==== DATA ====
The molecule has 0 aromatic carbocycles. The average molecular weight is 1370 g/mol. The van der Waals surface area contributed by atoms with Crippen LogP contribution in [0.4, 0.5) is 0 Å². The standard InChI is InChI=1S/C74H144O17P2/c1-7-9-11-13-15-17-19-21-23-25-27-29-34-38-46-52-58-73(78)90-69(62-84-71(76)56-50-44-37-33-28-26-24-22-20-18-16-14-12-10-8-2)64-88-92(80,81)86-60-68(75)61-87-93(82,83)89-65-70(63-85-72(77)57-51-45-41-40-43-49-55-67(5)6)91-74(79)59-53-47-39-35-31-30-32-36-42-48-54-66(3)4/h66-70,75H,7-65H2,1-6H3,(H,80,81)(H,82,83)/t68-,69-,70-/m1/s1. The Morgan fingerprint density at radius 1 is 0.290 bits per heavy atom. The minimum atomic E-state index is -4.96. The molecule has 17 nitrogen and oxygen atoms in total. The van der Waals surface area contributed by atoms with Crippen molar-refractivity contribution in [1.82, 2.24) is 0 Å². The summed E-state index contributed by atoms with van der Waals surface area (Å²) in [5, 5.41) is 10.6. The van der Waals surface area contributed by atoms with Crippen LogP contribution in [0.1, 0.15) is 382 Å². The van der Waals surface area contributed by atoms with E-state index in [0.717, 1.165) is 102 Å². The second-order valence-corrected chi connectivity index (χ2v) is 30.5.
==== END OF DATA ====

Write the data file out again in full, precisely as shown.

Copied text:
The molecule has 0 aromatic carbocycles. The average molecular weight is 1370 g/mol. The van der Waals surface area contributed by atoms with Crippen LogP contribution in [0.4, 0.5) is 0 Å². The standard InChI is InChI=1S/C74H144O17P2/c1-7-9-11-13-15-17-19-21-23-25-27-29-34-38-46-52-58-73(78)90-69(62-84-71(76)56-50-44-37-33-28-26-24-22-20-18-16-14-12-10-8-2)64-88-92(80,81)86-60-68(75)61-87-93(82,83)89-65-70(63-85-72(77)57-51-45-41-40-43-49-55-67(5)6)91-74(79)59-53-47-39-35-31-30-32-36-42-48-54-66(3)4/h66-70,75H,7-65H2,1-6H3,(H,80,81)(H,82,83)/t68-,69-,70-/m1/s1. The Morgan fingerprint density at radius 1 is 0.290 bits per heavy atom. The minimum atomic E-state index is -4.96. The molecule has 17 nitrogen and oxygen atoms in total. The van der Waals surface area contributed by atoms with Crippen molar-refractivity contribution in [1.82, 2.24) is 0 Å². The summed E-state index contributed by atoms with van der Waals surface area (Å²) in [5, 5.41) is 10.6. The van der Waals surface area contributed by atoms with Crippen LogP contribution in [0.1, 0.15) is 382 Å². The van der Waals surface area contributed by atoms with E-state index in [0.717, 1.165) is 102 Å². The second-order valence-corrected chi connectivity index (χ2v) is 30.5.